Last week I talked about the importance of focusing your business in one particular area, rather than trying to be all things to all people. So, if you shoot weddings, your website and all your promotional materials should be about weddings. If you’re a commercial director, focus on that (and ideally, on a particular style of work). But what happens if you want to make a change? For instance, many filmmakers (including yours truly) started in weddings then make a change to commercial work. Here’s a brief overview of how I made the switch. I'm not claiming these to be hard and fast rules. This is just how I did it. If you're considering a change, I hope you'll find it useful.
Changing Company Name
Ultimately, the name of your business will not affect the kind of product and/or service you provide. You could very well be called ACME Photo and Video and still be considered a top-notch provider of unique services. That being said, I still believe a name is important. It plays a huge role in making that first impression. It helps prospects remember you and brag about you. It helps them find you on the Internet. And it plays a role in setting you apart. For a significant part of the nearly ten years I've been in business, the name of my company was Cinematic Studios. But three years ago I realized it was time for another change: from Cinematic Studios to Dare Dreamer Media.
There were three reasons I made the switch:
- Too Many “Cinematics”. More and more companies were putting “cinematic” in their name. In fact, at the height of my use of that name, I was doing a lot of work for the pro photography world. So was another company by the name of Cinematic Bride. I'd frequently get comments from people saying they loved a video I had done, but it was actually a Cinematic Bride video. And vice versa. The market was getting flooded with cinematic this and cinematic that. It was hard to stand out.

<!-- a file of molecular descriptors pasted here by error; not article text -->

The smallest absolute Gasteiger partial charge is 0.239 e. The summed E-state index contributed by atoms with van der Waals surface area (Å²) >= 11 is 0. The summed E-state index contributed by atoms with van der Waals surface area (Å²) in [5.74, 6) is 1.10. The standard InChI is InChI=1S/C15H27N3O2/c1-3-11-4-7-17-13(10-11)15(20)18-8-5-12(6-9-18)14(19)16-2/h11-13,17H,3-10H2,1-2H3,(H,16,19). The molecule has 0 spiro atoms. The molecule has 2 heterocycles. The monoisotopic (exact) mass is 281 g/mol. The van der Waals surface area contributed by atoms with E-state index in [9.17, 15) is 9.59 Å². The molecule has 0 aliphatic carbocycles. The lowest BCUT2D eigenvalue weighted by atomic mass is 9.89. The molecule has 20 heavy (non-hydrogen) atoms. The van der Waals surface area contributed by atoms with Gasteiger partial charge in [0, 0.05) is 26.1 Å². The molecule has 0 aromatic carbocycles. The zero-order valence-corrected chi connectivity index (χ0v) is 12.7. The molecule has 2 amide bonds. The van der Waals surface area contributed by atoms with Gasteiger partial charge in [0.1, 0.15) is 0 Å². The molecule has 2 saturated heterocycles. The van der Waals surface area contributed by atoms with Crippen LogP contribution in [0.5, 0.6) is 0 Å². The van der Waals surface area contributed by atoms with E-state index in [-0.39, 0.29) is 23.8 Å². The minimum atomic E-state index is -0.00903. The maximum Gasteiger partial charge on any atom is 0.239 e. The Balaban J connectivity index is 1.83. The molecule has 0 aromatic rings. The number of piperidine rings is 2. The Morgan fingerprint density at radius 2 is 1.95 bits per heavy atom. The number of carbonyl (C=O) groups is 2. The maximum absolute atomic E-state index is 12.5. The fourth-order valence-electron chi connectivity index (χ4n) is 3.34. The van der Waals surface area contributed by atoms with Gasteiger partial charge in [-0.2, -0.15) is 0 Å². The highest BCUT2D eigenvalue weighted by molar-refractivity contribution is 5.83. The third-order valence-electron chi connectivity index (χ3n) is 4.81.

- A New Direction. I was also taking my company into a new direction. I no longer wanted to have the term “studios” associated with my company. Studio suggested a specific media (either video and/or photography). I knew that even though filmmaking would be the primary medium in which I worked, what I was selling, or rather, what I AM selling my clients, are “ideas.” First and foremost, we are a company of ideas. I found that if you're known as just a video production company, you can often be thought of as just a “camera jockey.” That's not what we're about. I wanted a name that would express that.
- A Fresh Start. Lastly, I wanted a fresh start. It was right after we had made the cross-country trip from Silicon Valley to Atlanta. There were a lot of things I was looking to leave behind. There was also some pain, hurt and frustration tied up in the old name I wanted to put behind me. There's nothing like a new name to give a person a sense of a new lease on life.
Making the Change
Once you're ready to actually make the change, here are some things to do and/or keep in mind. Again, this is just based on my experience:
- Get the .com. Make sure you can get the .com URL of the name you want. While you're at it, get the .net and .org versions too. If you can't get the .com but you CAN get the .net, that's probably okay, so long as the .com is not used and/or owned by someone in a similar business.
- Notify everyone. Send a mass email to everyone (clients, friends, family, etc.) about the name change. Blog about it. Celebrate the change and provide a clear reason or explanation for it.
- Keep old site for a year. Assuming the name change comes with a new site as well, keep the old site up for six months to a year. Make it one page with an explanation of the change and a link to your new site. After a year, that's a good time to have the old site automatically forward to the new site.
- Train your clients. Once you start using the name, train your clients to use it too. If they send emails to your old email address, remind them to update their contact info with your new name and email address. Use your new name in your email signatures.